We usually think of Newton and Leibniz as the inventors of calculus, but neither of them—for all their great brilliance—could create that extraordinary mathematical description of the world around us from nothing. In fact, the branch of mathematics we call calculus developed over many centuries in many different parts of the world, from ancient Greece to the Middle East, India, China, Japan, and Western Europe.
Newton and Leibniz pieced together a vast body of prior knowledge of topics in both differential and integral calculus and summed them up in the Fundamental Theorem of Calculus, thus shaping, connecting, and sharpening our understanding of calculus. But many of the problems that we study in calculus—areas and volumes, related rates, position/velocity/acceleration, infinite series, differential equations—had been studied well before their times (and often in a different chronological order from that in which they are presented in most of our calculus textbooks).
Incorporating the History of Calculus Into Your Lessons
This journey took 2,000 years and generations of students of mathematics from across the globe—although our own math students rarely know of this long process and often think less of themselves when they have difficulty mastering the abstract concepts of calculus.
Instead, the history of calculus can provide students with a richer and deeper understanding of those concepts. It shows them how and why such concepts were developed through centuries of hard work, partial success, sacrifice, trials, excitement, adversities, and delight.
Exploring calculus’s origins offers students the opportunity to trace the intellectual development of one of the most creative human endeavors. It places calculus in a clear and practical human context that demonstrates its astonishing usefulness. And, with its wealth of elegant concepts and proofs, colorful characters, and interesting stories, it may increase students’ interest and encourage a positive attitude toward mathematics.
The National Council of Teachers of Mathematics (NCTM) stated, “Mathematics is one of the greatest cultural and intellectual achievements of humankind, and citizens should develop an appreciation and understanding of that achievement, including its aesthetic and even recreational aspects.” The importance of including the history of mathematics in the school curriculum has been emphasized by professional councils such as the NCTM, the National Research Council, and the National Council for Accreditation of Teacher Education, and has been supported by research studies.
Furthermore, the teaching of the historical development of basic concepts has become central to the teaching of all the basic sciences and virtually all of the social sciences—so why not mathematics? In the words of James Whitbread Lee Glaisher, “I am sure that no subject loses more than mathematics by any attempt to dissociate it from its history.”
Projects Can Encourage Deep Learning and Change Attitudes
With this in mind, every year I invite my calculus students to read the book Infinite Powers: How Calculus Reveals the Secrets of the Universe, by mathematician Steven Strogatz. They divide themselves into groups of two or three. While all students have to browse through the whole book, each group selects three chapters on which to focus, research, take notes, understand, and summarize in a slide presentation.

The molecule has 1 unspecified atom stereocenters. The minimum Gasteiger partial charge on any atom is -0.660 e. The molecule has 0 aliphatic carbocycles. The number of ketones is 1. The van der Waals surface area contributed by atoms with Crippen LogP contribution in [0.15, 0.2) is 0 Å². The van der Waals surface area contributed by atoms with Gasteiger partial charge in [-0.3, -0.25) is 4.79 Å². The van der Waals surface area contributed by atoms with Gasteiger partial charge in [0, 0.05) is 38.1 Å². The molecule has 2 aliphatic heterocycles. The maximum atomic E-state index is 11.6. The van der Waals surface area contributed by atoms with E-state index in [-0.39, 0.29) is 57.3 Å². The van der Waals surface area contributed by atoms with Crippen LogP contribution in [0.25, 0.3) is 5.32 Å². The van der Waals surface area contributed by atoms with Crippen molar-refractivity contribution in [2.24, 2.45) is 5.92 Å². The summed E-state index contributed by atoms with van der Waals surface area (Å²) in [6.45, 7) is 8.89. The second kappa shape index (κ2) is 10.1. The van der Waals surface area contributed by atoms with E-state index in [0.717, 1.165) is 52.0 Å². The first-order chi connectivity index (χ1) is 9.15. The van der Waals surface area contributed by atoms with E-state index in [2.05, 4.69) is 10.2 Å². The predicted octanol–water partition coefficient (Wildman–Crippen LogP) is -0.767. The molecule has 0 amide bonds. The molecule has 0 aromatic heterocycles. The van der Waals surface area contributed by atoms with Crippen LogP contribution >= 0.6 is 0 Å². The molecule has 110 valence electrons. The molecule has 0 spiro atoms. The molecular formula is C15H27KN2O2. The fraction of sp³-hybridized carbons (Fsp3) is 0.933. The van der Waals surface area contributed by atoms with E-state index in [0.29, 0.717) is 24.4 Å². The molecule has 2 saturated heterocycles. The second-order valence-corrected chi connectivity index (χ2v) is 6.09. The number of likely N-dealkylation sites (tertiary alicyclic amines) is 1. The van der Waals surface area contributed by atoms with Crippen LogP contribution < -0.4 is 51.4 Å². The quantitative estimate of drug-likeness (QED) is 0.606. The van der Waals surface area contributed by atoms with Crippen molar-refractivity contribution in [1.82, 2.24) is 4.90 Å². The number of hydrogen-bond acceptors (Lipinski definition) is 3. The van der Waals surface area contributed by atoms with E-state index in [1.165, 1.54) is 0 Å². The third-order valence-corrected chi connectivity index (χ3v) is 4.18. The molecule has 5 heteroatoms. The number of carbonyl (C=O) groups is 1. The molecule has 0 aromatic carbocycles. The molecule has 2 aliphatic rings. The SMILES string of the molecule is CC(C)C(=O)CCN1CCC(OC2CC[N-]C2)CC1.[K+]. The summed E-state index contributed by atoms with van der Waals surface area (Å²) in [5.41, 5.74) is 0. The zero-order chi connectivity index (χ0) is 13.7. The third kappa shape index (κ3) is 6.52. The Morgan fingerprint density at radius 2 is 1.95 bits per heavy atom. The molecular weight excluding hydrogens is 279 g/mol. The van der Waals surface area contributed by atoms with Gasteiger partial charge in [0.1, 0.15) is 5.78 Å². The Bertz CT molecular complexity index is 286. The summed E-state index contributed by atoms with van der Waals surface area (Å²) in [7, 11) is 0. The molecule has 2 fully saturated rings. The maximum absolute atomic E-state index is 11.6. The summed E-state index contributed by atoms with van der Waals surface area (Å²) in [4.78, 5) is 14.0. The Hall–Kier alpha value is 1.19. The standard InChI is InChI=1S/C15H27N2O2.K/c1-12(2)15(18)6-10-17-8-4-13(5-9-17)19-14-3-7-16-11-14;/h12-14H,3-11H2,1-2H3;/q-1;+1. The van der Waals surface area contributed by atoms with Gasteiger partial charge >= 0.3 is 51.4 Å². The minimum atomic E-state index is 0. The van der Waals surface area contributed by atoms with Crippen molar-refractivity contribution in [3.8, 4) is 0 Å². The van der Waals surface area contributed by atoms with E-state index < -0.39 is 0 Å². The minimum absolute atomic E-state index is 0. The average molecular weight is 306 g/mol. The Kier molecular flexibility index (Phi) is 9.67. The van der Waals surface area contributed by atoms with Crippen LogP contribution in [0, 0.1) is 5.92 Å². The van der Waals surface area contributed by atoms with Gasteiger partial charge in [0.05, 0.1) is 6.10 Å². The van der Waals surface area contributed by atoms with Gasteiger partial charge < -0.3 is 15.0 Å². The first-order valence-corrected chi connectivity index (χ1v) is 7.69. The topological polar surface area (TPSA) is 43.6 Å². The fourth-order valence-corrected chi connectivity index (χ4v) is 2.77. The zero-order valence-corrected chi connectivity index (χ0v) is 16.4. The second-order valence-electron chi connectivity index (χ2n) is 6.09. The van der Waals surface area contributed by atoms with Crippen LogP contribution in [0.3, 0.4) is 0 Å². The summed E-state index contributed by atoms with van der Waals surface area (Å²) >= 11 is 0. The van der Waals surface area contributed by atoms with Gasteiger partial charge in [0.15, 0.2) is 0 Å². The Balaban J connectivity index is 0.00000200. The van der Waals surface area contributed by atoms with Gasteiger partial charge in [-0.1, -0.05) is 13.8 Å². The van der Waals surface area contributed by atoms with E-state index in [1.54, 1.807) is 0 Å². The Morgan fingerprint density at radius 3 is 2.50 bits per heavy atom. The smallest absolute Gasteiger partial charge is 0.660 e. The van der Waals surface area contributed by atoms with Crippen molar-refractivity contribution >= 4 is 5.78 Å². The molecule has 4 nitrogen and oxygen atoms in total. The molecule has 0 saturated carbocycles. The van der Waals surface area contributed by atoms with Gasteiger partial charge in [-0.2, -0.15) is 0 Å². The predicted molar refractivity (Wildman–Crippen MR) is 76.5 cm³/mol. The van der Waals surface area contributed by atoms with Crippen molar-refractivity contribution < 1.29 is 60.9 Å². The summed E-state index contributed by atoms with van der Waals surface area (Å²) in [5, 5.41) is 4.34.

Together, the students then present their findings from the book to a school audience of juniors, seniors, and faculty. The audience is usually fascinated by this presentation—unique in its kind for our school—because the subject matter is unknown to many, elicits preconceived notions from a few, and is not always fondly remembered by others. However, the student speakers exude such enthusiasm and confidence and have so much fun that their excitement is contagious, and the final applause is often thunderous.
Let Student Interest Lead the Way
This reading project is one of those low-floor, high-ceiling tasks where everyone in the group can begin and then work on at their level of interest and capacity. These tasks allow participants to do much more challenging mathematics, and in this particular project, there are many possible extensions that the students find out on their own. For example, some of my students studied one or more mathematicians and their work in depth; others dwelled on the mathematical details of a proof that interested them. Still others discovered and explored schools of mathematics they had never heard of before.
In my experience, students are thrilled to read a math book that is not a math textbook; they are excited to learn about this long history and finally understand what an incredible achievement calculus is for all of us; and they love learning about the many stories behind those mathematical processes and formulas.
I fondly remember some gossip exchanged about Kepler and Brahe’s intertwined lives and astronomical data, as well as taking sides between Team Leibniz and Team Newton—and so do the students, who reminisce about this project the following year or look forward to taking their turn at presenting their reading this time around.
This type of experience doesn’t have to wait until calculus class. There are many books that can be used at many different grade levels to inspire joy, awe, and love for mathematics. Learning comes from curiosity and interest in a subject; teachers providing an intellectual hook for that interest is key.